Ways to get started include leaving comments on a page to create/join discussions, and find people you might want to interact with further. Creating Project, Article, or Spark pages will let people know about something you're interested in so that users who have overlapping interests can find you.

Please see our FAQs page or contact us for more information.

How to Join:

To discourage trolls, free IGoR membership is required to contribute to existing projects & articles.
To join IGoR just:

  1. Create a Wikidot account (Wikidot is the wiki-hosting service that IGoR runs on).
  2. Then click here:

Join button does not appear if you are signed in as an IGoR member.
Use of this site requires acceptance of IGoR's terms of use and privacy policy.

Participating in IGoR will help:

  • Non-scientists and students get started in research
  • Science teachers bring research to the classroom
  • Amateur scientists take their science to a new level.
  • Professionally-trained independent scientists fill gaps in their skills and resources.
  • Academic scientists connect with the broader community

Who we are:

This site was created by, and is administrated by, Mickey von Dassow, with helpful suggestions and encouragement from Yasmin von Dassow, Dr. Dan Rittschof, and others.


I (Mickey) am a biologist who studies how physics contributes to environmental effects on development. Several things made me want to build this site. One is my conviction that everyone should be able to pursue their own curiosity through science. Another was thinking about what would help me to do my research without institutional support or grant funding.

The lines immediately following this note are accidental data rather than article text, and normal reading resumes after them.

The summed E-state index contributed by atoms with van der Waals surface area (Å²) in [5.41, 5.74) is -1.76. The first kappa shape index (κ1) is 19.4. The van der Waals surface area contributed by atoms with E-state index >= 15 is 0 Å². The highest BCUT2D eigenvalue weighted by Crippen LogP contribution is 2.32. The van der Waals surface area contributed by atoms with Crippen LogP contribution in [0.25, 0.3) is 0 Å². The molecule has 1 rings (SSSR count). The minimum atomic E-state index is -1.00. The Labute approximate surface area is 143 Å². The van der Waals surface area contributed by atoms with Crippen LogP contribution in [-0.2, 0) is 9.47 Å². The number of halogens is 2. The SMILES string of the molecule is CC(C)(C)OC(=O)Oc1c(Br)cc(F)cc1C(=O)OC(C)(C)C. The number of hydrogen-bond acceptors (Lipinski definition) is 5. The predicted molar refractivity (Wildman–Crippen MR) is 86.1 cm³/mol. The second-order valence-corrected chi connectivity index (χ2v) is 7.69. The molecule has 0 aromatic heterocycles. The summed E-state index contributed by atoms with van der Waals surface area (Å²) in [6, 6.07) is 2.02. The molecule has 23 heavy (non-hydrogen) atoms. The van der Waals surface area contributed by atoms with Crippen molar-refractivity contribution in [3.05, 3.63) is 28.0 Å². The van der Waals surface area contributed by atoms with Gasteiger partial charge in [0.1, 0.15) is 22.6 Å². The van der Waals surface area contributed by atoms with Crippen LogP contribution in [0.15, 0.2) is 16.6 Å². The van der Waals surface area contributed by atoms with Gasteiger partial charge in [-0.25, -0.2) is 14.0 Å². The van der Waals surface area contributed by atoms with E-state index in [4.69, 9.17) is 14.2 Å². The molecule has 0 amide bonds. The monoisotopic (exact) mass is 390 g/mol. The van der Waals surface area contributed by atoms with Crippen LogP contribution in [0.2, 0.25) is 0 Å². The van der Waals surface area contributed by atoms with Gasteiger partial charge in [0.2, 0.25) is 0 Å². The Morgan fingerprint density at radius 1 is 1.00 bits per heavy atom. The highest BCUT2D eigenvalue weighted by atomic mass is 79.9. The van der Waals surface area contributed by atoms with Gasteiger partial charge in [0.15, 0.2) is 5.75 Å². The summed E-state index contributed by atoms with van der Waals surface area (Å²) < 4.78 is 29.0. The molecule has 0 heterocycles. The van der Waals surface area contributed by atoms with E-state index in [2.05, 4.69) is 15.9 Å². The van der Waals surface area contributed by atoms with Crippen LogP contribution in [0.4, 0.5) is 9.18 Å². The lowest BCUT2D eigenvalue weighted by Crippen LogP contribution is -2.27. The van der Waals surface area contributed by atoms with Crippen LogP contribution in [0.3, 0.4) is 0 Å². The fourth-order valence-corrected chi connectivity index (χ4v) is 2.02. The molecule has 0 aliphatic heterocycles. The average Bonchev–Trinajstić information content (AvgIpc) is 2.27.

I received my Ph.D. at U.C. Berkeley, where I worked on the role of fluid flow in the self-organization of biological fluid-transport systems, and then did a post-doc at the University of Pittsburgh, studying the role of tissue stiffness/viscoelasticity in the tissue movements that put an animals innards on their insides during embryonic development. Most recently I have been working on effects of salinity variation on the lovely embryos of sand dollars and sea urchins.

Please contact me if you'd like to help bring IGoR to life. I am looking for collaborators to help build IGoR into a successful online community.

Several people advised me on developing IGoR including, but not limited to:

  • Yasmin von Dassow is a graduate student in Marine Science at Duke University. Her research focuses on the ecology and evolution of marine invertebrate reproduction, and she has a special fondness for all gastropods. In addition to working in modern marine habitats, she received an MS in paleontology. She is dedicated to science outreach and education. Prior to coming to Duke, she taught people of all ages at the Carnegie Museum of Natural History in Pittsburgh.